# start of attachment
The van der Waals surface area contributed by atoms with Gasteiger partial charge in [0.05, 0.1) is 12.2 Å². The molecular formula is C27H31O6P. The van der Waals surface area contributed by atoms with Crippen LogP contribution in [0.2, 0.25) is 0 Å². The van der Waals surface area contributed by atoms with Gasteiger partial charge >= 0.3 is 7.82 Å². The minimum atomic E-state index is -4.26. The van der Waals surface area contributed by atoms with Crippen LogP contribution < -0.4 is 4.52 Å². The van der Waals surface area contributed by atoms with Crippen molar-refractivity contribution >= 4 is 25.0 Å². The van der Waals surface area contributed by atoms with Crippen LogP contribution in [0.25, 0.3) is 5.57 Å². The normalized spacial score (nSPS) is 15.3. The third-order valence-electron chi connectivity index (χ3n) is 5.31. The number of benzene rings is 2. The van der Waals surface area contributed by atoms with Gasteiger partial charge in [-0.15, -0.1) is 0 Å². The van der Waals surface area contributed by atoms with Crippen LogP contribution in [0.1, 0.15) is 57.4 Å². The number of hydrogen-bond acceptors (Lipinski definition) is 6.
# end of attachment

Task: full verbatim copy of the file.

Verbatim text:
The van der Waals surface area contributed by atoms with Gasteiger partial charge in [0.05, 0.1) is 12.2 Å². The molecular formula is C27H31O6P. The van der Waals surface area contributed by atoms with Crippen LogP contribution in [0.2, 0.25) is 0 Å². The van der Waals surface area contributed by atoms with Gasteiger partial charge >= 0.3 is 7.82 Å². The minimum atomic E-state index is -4.26. The van der Waals surface area contributed by atoms with Crippen LogP contribution < -0.4 is 4.52 Å². The van der Waals surface area contributed by atoms with Crippen molar-refractivity contribution >= 4 is 25.0 Å². The van der Waals surface area contributed by atoms with Crippen LogP contribution in [0.25, 0.3) is 5.57 Å². The normalized spacial score (nSPS) is 15.3. The third-order valence-electron chi connectivity index (χ3n) is 5.31. The number of benzene rings is 2. The van der Waals surface area contributed by atoms with Gasteiger partial charge in [-0.15, -0.1) is 0 Å². The van der Waals surface area contributed by atoms with Crippen LogP contribution in [0.1, 0.15) is 57.4 Å². The number of hydrogen-bond acceptors (Lipinski definition) is 6.